The prodigal 29-year senator from Pennsylvania, lost as a Republican and newly found as a Democrat, was a source of some distress for the GOP last week, as the Republicans reckoned with the loss of a seat in the Senate, and with it the probable loss of the filibuster as a weapon against the Obama legislative agenda.
That was last week. A lot goes down in seven days. In that time, the newest Democratic senator has his neighbors wondering why he moons the cars as they pass by on the street — wondering exactly what side of the aisle Arlen Specter is really on.
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For years now Arlen Specter has made a habit, if not the better part of a career, by pledging allegiance to no one but himself. Going his own way has been a hallmark of his style on Capitol Hill.
The senator, who infamously voted “not proven” in 1998, during the Clinton Senate impeachment vote — a weird sideways invocation of Scottish law that essentially just means voting “not guilty” — broke with the Republicans in 1987, over the nomination of Robert Bork to the Supreme Court. He pissed off his own party again in 1999, when he condemned the GOP for the relentlessly zealous pursuit of the impeachment of President Clinton, in the fallout of the Monica Lewinsky scandal.
Maybe for this reason, according to recent polls by Quinnipiac University, Specter has a higher approval rating among Democrats in Pennsylvania than Republicans, 62–55 respectively.
Not that he’s above angering the Democrats — the party that, until just about ten days ago, was his loyal opposition.
On April 28, President Obama was told of Specter’s pending switch to the Democrats. Specter told Obama, “I’m a loyal Democrat. I support your agenda.” Hey, everybody, welcome the prodigal!
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Well, that didn’t last long. About a week. Specter had by this time already been re-necklaced by David Broder of The Washington Post, with the title “Specter the Defector” That's what they called Specter when he flipped from Democrat to Republican back in 1965.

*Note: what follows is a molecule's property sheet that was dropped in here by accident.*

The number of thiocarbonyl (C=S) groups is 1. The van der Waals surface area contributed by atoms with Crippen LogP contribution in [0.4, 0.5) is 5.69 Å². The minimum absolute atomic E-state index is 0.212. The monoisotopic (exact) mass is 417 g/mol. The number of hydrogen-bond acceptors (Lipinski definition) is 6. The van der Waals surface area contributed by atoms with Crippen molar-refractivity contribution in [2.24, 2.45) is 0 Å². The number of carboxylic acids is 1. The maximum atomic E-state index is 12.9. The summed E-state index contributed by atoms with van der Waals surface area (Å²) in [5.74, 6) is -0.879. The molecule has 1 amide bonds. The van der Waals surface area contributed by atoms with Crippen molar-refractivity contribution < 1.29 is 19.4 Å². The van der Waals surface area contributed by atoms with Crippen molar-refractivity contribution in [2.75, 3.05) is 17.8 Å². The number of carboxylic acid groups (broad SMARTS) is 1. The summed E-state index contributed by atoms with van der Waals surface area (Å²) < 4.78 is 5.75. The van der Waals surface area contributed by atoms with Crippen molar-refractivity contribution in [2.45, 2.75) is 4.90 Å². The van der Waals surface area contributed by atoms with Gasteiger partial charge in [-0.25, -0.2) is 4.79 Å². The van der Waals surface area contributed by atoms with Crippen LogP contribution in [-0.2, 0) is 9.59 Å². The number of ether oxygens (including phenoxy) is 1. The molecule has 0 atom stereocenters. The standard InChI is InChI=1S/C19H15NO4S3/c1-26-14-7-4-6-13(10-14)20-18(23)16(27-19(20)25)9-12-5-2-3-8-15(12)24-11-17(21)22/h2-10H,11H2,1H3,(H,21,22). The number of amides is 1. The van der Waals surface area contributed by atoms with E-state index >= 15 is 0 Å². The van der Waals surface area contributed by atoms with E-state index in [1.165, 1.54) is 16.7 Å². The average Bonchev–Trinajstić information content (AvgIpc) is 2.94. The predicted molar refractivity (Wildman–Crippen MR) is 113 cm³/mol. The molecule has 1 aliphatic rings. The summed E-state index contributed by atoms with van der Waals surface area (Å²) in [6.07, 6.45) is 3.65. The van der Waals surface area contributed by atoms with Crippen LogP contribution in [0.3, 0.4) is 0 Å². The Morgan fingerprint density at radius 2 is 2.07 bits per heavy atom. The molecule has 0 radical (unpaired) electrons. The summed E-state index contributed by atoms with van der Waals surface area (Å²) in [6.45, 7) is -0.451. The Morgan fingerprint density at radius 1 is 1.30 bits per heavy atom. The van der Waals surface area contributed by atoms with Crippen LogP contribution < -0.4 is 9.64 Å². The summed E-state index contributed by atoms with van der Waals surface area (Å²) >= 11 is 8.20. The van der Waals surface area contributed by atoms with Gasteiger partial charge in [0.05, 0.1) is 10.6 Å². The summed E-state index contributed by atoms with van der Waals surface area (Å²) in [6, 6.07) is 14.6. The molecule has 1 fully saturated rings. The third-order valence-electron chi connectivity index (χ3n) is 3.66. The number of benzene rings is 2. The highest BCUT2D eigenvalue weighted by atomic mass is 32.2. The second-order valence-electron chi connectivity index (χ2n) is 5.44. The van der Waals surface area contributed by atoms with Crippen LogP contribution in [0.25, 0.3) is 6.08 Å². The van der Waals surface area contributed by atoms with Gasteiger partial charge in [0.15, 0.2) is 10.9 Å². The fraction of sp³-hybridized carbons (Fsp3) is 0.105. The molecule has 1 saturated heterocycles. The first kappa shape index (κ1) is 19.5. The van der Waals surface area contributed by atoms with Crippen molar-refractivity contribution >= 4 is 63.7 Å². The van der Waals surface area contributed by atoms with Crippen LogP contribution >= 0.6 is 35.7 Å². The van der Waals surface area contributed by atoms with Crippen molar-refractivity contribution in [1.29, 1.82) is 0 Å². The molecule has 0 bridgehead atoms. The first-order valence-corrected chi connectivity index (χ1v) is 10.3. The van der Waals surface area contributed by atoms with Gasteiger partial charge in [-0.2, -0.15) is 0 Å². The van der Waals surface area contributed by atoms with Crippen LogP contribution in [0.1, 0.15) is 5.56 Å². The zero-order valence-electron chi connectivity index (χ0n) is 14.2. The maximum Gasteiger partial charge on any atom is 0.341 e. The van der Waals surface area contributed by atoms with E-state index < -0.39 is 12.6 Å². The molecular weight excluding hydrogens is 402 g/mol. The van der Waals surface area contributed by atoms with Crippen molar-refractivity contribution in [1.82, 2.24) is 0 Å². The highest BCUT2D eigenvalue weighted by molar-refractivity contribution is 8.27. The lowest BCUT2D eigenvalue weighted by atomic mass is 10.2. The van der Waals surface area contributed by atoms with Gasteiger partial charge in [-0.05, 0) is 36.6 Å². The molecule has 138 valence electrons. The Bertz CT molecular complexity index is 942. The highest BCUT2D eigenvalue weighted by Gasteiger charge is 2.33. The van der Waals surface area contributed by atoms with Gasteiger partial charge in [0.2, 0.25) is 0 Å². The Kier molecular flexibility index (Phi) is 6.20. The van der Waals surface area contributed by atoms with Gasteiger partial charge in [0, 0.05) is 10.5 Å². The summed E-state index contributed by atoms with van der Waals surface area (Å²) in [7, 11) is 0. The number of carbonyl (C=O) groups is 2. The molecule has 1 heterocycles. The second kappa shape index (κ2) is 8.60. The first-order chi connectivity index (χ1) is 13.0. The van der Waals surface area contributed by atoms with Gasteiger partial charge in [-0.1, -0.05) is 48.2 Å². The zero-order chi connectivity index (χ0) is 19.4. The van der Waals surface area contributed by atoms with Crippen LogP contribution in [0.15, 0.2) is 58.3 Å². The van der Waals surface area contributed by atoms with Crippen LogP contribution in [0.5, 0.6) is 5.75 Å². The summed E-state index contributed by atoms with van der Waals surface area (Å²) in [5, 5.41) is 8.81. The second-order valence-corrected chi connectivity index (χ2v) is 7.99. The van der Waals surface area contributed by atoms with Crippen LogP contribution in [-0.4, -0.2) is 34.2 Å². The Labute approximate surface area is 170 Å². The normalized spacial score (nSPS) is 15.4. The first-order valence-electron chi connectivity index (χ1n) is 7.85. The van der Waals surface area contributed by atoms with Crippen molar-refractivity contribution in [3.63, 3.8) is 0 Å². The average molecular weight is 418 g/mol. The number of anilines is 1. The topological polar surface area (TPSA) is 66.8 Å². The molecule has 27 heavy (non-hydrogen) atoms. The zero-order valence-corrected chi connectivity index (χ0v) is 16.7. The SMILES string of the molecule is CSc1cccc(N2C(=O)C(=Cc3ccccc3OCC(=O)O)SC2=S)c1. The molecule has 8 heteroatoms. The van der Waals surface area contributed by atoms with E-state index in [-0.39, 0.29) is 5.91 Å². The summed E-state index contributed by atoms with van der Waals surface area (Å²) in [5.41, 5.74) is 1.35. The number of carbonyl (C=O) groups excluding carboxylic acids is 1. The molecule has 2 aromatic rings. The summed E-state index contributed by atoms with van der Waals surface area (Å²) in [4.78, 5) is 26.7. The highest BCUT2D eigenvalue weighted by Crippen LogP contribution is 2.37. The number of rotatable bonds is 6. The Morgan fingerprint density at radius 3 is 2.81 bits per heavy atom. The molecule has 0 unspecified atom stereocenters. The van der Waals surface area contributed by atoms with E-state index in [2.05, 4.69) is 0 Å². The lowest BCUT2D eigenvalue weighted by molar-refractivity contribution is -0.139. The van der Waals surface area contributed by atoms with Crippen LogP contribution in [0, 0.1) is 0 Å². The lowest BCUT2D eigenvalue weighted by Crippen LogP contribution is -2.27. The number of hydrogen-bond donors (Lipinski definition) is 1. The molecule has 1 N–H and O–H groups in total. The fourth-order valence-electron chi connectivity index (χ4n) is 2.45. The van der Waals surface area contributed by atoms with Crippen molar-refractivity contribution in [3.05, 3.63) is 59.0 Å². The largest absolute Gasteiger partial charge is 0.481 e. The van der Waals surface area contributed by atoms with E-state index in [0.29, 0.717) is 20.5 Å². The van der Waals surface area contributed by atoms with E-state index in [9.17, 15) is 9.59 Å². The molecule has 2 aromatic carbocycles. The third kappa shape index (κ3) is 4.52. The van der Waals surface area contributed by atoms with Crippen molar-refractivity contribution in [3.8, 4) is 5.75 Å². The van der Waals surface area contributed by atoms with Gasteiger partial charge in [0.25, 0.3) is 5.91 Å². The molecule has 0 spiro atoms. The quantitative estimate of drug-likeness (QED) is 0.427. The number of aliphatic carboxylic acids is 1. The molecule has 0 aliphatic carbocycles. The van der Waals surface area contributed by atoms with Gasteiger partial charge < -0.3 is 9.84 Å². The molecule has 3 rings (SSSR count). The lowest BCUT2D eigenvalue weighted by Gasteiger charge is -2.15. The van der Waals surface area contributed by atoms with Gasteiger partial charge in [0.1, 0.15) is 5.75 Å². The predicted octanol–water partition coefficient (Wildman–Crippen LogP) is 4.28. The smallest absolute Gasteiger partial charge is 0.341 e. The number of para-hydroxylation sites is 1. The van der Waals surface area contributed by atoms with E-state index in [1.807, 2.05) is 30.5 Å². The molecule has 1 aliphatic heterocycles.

Then, on May 2, on NBC's "Meet the Press" last Sunday, Specter raised the, uh, spectre of a loose cannon in the Senate having rolled from one aisle to the other.
In an exchange with Specter, MTP moderator David Gregory said:
GREGORY: It was reported this week that when you met with the president, you said, “I will be a loyal democrat. I support your agenda.” Let me test that on probably one of the most important areas of his agenda, and that’s health care. Would you support health care reform that puts up a government run public plan to compete with a private plan issued by a private insurance company?
SPECTER: No. And you misquote me, David. I did not say I would be a loyal Democrat. I did not say that. And last week, after I said I was changing parties, I voted against the budget because the budget has a way to pass health care with 51 votes, which undermines a basic Senate institution to require 60 votes to impose closure on key issues. …I did not say I am a loyal Democrat.
Real loyal Democrats everywhere dropped their remotes (along with their jaws) and asked themselves, “Can this marriage be annulled?” Which assumes there was a marriage in the first place. There were some Democrats who were already skeptical of Specter’s truer motives for making this switch.
He talked a good game about making the leap across the aisle on the basis of principle and values, and Specter’s historically iconoclastic voting pattern, not always in lockstep with his own party, has happened often enough over 29 years to make that believable.